Over time, the Stormwater Utility provides the City with the capability to foster a watershed stewardship ethic and influence landowner actions on the ground for the common good. “With implementation of our stormwater utility and Rainwater Rewards Program, we have provided a basis to facilitate and grow a change in thinking, so that increased awareness results in action. The program foundation resulted from listening to feedback."
“Without even discussing the challenges of ocean life in a changing climate – or the unanticipated problems wrought by hatcheries – it is easy to see that changes to small streams are not beneficial to coho salmon. This is one reason coho haven’t been doing so well," stated Tanis Gower. “The bright part of this story is that small streams don’t have to be wrecked by development. We now have the understanding and the technology to do better.”
“For the Bowker Creek watershed, we realized that the community, especially the youth, had no memory of Bowker Creek in a natural state because almost 70% of the creek was in pipes,” recalls Jody Watson. "When developing the Bowker Blueprint, we used stylized graphics to represent an open and above-ground creek and to depict many of the design with nature concepts that the Blueprint contemplates for the watershed. We did this to help the community visualize what is possible.”
"When Ron Manuel picked permeable concrete for his driveway, though, it wasn’t strictly out of altruism for the natural world (city officials forced his hand because a typical concrete driveway would require a runoff basin). His contractor came up with the idea of going permeable. It’s the first time permeable concrete had ever been used in a private driveway in Victoria," wrote Jacqueline Ronson.
"Our community is deeply committed to watershed management and stewardship. However, often they are missing the specific tools and information to transform that commitment to concrete actions,” stated Kate Miller. “The purpose of the rainwater brochure is to inform and educate property owners as to how their properties can act like a watershed – that is, managing rainwater properly by first capturing runoff and then slowly releasing it back into the ground and to streams.”
“The City of Courtenay State of the Environment annual report series is our way of sharing information on the ways that the City works with the environment on a daily basis. Healthy natural heritage systems are the foundation for a sustainable community. This year we have taken a look at the ecological systems that connect our neighbourhoods and communities – our backyard streams,” states Nancy Hofer.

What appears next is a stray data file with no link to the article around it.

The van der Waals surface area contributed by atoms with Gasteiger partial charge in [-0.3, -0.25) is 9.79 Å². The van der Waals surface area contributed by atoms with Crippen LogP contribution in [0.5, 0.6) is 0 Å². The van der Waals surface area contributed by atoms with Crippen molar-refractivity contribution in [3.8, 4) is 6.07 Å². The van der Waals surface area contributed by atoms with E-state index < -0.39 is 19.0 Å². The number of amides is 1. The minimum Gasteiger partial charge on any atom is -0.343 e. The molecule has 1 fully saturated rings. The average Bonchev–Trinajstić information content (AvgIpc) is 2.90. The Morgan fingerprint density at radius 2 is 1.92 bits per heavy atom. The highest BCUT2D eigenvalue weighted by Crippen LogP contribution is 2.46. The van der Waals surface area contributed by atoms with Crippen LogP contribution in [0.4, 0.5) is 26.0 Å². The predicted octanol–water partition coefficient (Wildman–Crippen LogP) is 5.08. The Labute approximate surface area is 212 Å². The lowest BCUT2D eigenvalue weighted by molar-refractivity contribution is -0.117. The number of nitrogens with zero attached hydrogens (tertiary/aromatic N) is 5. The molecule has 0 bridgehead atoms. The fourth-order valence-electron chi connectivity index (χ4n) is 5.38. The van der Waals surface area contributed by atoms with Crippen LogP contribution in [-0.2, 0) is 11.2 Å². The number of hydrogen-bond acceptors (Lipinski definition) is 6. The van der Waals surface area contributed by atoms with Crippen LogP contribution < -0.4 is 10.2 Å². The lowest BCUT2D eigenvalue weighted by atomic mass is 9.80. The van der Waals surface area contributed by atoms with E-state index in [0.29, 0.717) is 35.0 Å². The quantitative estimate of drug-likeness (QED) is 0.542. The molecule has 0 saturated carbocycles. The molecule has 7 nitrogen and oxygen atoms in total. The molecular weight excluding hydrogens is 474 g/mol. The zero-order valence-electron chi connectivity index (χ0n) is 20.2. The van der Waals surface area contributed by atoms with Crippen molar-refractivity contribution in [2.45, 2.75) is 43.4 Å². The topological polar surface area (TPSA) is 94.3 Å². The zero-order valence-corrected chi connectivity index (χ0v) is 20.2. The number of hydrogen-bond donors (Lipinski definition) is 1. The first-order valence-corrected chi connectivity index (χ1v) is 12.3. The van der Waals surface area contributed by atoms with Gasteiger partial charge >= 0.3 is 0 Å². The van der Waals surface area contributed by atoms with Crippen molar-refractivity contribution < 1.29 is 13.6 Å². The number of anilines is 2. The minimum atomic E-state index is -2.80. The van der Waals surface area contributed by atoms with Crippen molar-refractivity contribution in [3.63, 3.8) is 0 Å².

"Bowker Creek is provincially significant and precedent-setting. It is also inspirational. In my 40-year career as a professional engineer, there is nothing that equals it. And the reason it is so important is that it gave the rest of us a vision of what can be. The experience of what this region has done is informing others, from Metro Vancouver all the way up to the Comox Valley," stated Kim Stephens.
“In the twentieth century we put lots of pipes in the ground to deal with the City’s stormwater runoff. In the 21st century we are implementing smaller-scale solutions. In the long-term, this will produce a savings for the City and taxpayers,” said City of Victoria Councillor Lisa Helps.
The inspiration for “Peeling Back the Pavement” was a report titled Re-Inventing Rainwater Management: A Strategy to Protect Health and Restore Resources in the Capital Region. "Environmental and stream health problems in the Capital Region are the legacy of an obsolete 19th century stormwater management system—a system that fails to respect natural systems and water cycles,” states Calvin Sandborn.
Through collaboration, the four Comox Valley local governments are striving for a coordinated approach to watershed-based rainwater management in the Comox Valley and across boundaries. There is region-wide commitment to develop Watershed Blueprints. Kevin Lagan’s leadership helped make this possible.
A scenario comparison tool to assess green infrastructure effectiveness, achieve a lighter 'water footprint' and protect stream health. Learn More
The Water Conservation Calculator illustrates how specific water conservation measures can yield both fiscal and physical water savings for communities. Learn More
This Landscape Irrigation Scheduling Calculator uses real-time daily evapotranspiration (ET) rates determined from climate stations located within British Columbia. Learn More
This Agricultural Irrigation Scheduling Calculator uses real-time daily evapotranspiration (ET) rates determined from climate stations located within British Columbia. Learn More
The BC Agriculture Water Calculator enables water licensing for all irrigation purposes, whether agricultural or landscape. All non-domestic users of groundwater in BC are required to obtain a licence. Learn More